With 62 owned-and-operated stations, Sinclair Broadcast Group, based in Hunt Valley, Md., has had its plate full with the massive conversion to digital transmission. In addition to that, it recently finished complete rebuilds to CCIR 601 digital at three stations, two of which program another station in the market. Typical cost per market was $4 million, according to Del Parks, vice president of engineering and operations.
In Columbus, Ohio, the WSYX building was remodeled from top to bottom. The ABC affiliate also programs Fox affiliate WTTE . A new building was involved at the conversion of WLOS Asheville, N.C., an ABC affiliate that programs WSBC , the WB affiliate in the market. A new building also was involved for WTTA Tampa-St. Petersburg, Fla. Synergistics Inc., Pittsburgh, was systems integrator for the projects, which all utilize Philips' Cobra, Saturn and DD35 switchers.
Also prescribed were Pinnacle Mediastream servers and Encoda station automation systems. The group has Columbine (now Encoda) systems in seven markets.
"Our main effort is getting our stations on digital transmission," Parks notes, "and we're currently working on 24 stations. The speed with which we get stations on the air is directly proportionate to the amount of tower space available. Of course, getting building and zoning permits is always an issue." While agreements for tower space vary and sometimes include other non-operated stations in the market, the largest chunk of the business-in nine markets-is being done with American Tower, often involving a programmed station, as well as the main one.
Parks says that the move to digital is taking up 90% of the group's engineering energies, with the other 10% going toward improving efficiency at the station level.
"We've bought a lot of nonlinear editors, and we've tried to shore up and support sales with local production," he adds.
Acrodyne Quantum transmitters are being bought for all of the digital transmission projects. Parks says there is a continuing evaluation of digital encoders, with four being bought so far from Tandberg.
"We've also looked at the Agilevision box, a stream splicer and logo inserter," he adds. "When it comes time to splice streams, it's a very elegant solution." Also acquired has been a "boatload" of Dielectric antennas, with more to come.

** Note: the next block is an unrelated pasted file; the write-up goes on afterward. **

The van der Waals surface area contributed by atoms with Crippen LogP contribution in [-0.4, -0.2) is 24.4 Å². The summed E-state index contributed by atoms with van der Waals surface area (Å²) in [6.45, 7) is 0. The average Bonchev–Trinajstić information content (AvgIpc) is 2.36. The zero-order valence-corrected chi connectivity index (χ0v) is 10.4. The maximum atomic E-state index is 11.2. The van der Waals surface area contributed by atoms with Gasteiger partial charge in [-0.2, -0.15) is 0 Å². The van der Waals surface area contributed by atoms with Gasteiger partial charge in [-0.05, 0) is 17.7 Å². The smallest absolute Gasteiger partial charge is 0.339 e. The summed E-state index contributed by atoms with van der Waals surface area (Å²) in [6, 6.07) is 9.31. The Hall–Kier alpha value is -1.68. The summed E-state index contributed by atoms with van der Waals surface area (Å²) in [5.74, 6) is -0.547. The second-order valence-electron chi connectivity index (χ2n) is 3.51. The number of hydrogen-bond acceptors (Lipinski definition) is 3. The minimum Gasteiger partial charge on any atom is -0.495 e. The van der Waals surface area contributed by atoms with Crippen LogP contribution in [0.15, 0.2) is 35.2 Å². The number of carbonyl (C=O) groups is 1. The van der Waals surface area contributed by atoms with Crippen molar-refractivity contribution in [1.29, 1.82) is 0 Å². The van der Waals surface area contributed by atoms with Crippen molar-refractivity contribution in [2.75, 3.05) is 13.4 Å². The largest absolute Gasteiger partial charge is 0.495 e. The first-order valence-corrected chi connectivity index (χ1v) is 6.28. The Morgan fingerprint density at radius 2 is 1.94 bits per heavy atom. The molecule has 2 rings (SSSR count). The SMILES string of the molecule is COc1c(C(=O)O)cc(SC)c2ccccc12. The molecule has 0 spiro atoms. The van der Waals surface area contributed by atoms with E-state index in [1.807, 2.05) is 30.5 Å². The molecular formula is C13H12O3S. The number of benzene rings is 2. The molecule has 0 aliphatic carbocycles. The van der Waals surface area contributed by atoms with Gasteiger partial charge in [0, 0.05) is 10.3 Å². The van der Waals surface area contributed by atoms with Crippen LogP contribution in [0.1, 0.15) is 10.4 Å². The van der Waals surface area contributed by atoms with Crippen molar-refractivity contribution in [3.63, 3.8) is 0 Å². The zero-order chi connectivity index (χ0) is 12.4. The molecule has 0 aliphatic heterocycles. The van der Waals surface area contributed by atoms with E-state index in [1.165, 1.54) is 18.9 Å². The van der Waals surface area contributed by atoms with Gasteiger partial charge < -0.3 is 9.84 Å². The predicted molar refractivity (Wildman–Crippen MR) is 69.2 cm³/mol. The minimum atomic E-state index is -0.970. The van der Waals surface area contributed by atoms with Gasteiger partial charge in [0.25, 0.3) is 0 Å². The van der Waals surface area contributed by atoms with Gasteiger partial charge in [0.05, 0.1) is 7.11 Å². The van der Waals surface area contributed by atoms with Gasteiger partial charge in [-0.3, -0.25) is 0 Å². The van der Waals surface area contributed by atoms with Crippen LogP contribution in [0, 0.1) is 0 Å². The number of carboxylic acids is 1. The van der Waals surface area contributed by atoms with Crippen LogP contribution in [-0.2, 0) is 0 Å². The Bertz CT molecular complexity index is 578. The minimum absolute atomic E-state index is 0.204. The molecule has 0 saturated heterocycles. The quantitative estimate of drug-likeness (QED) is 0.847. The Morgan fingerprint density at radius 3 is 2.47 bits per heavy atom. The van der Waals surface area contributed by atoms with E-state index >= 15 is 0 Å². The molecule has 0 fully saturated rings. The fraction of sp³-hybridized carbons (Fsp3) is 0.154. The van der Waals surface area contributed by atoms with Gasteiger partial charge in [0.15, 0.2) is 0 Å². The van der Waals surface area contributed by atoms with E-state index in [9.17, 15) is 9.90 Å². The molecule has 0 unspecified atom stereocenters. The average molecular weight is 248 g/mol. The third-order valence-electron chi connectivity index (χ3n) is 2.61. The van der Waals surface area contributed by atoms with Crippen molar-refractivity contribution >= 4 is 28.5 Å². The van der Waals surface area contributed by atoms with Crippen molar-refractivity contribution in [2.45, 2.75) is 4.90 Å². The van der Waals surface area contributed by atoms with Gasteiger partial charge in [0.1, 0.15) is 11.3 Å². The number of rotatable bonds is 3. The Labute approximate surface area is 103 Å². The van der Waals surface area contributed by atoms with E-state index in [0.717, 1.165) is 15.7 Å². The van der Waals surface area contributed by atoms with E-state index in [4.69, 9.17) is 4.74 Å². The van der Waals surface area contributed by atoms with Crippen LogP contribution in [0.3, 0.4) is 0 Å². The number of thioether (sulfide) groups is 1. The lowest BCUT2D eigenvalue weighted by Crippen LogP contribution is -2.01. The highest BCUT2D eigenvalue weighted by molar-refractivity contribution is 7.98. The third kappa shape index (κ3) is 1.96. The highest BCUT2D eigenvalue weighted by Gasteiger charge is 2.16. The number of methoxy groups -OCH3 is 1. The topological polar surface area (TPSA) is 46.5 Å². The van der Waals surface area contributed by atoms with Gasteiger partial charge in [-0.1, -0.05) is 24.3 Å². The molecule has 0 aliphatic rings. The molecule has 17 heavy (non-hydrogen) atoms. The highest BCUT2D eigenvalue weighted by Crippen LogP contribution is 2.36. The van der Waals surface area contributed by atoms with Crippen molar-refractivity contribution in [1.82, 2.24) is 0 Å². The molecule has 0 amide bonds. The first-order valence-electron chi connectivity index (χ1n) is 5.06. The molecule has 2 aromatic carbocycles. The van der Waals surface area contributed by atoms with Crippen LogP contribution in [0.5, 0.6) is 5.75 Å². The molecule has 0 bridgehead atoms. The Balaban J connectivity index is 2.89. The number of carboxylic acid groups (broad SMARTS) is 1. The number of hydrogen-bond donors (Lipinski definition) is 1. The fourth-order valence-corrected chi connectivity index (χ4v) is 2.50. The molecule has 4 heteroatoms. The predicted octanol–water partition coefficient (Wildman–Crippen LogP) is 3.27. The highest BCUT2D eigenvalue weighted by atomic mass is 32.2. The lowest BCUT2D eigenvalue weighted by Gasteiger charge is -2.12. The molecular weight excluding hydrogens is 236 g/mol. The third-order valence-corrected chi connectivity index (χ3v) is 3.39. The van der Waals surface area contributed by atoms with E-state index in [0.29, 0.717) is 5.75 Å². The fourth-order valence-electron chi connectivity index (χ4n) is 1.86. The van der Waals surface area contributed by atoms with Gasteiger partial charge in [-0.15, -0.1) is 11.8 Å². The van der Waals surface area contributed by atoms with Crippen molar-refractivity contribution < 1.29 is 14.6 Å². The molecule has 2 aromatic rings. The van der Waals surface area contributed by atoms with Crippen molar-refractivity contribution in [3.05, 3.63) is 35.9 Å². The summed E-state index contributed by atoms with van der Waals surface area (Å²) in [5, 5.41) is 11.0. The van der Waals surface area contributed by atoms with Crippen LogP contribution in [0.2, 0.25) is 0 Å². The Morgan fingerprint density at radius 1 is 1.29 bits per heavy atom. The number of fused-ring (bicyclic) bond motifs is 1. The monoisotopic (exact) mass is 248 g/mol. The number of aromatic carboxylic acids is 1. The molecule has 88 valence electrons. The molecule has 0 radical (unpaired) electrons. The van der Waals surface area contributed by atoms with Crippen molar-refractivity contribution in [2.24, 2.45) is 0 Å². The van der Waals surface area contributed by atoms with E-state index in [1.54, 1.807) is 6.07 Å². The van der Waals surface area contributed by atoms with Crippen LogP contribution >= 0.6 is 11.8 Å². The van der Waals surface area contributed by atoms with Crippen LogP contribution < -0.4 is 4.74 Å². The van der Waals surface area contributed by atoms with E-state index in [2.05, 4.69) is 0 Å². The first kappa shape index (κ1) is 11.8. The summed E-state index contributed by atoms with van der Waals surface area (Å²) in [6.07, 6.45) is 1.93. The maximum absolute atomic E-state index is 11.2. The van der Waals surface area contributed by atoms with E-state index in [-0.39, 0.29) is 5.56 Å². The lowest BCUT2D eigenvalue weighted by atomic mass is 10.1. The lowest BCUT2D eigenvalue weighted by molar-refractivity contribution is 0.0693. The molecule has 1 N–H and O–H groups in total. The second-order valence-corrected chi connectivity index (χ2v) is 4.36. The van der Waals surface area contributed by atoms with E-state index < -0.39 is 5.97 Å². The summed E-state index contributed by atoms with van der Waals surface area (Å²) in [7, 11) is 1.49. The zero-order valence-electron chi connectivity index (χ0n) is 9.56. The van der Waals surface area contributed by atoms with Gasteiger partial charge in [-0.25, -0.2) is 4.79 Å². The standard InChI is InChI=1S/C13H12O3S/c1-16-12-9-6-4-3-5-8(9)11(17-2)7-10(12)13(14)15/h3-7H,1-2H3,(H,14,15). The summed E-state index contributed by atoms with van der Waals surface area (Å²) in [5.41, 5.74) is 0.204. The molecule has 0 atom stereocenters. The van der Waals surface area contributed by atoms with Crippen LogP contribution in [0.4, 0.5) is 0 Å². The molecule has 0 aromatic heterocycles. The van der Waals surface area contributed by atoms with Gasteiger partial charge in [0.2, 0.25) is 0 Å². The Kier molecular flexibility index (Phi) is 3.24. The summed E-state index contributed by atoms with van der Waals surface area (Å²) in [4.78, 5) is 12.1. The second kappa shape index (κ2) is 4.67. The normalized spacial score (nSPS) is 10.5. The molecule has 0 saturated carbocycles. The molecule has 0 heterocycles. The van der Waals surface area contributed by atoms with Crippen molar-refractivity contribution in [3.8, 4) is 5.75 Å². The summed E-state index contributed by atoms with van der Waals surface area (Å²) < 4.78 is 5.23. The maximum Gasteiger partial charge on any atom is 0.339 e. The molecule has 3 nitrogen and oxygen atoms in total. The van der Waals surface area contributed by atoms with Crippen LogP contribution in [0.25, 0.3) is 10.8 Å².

With 20 stations programming news, the group continues to buy ENG trucks and Panasonic DVCPRO equipment.
Of course, given Sinclair's leadership role in the battle to add COFDM as an approved alternative modulation scheme for DTV transmission, there is no reason to expect that Sinclair won't be looking for improvements in 8-VSB. And that is probably even more likely given that 8-VSB has been crowned as the lone DTV modulation scheme here in the U.S. "We hope to see some improvements in 8-VSB equipment," the engineering executive notes, "and we'll be at NAB looking for the latest generation of 8-VSB receivers, if there are any."
So how does one shop for equipment for 62 stations? "Where it is prudent to make an investment in the local infrastructure, we've made that investment. and we look at ways to improve a process."
Centralcasting is something that Parks has looked into for five years now, and he believes the economic model works only if the cost of the bandwidth comes down.
"Since we're already a fairly lean operation, the return on investment on the cost of the bandwidth has to improve in order to make centralcasting viable," he explains. "You can pick where you're going to locate your hub, but the problem is what do we do in Peoria?"
Another wrinkle is that Sinclair has affiliates across the map, not just with one network. "It's a different set of issues for us because we have yours, mine and ours with networks."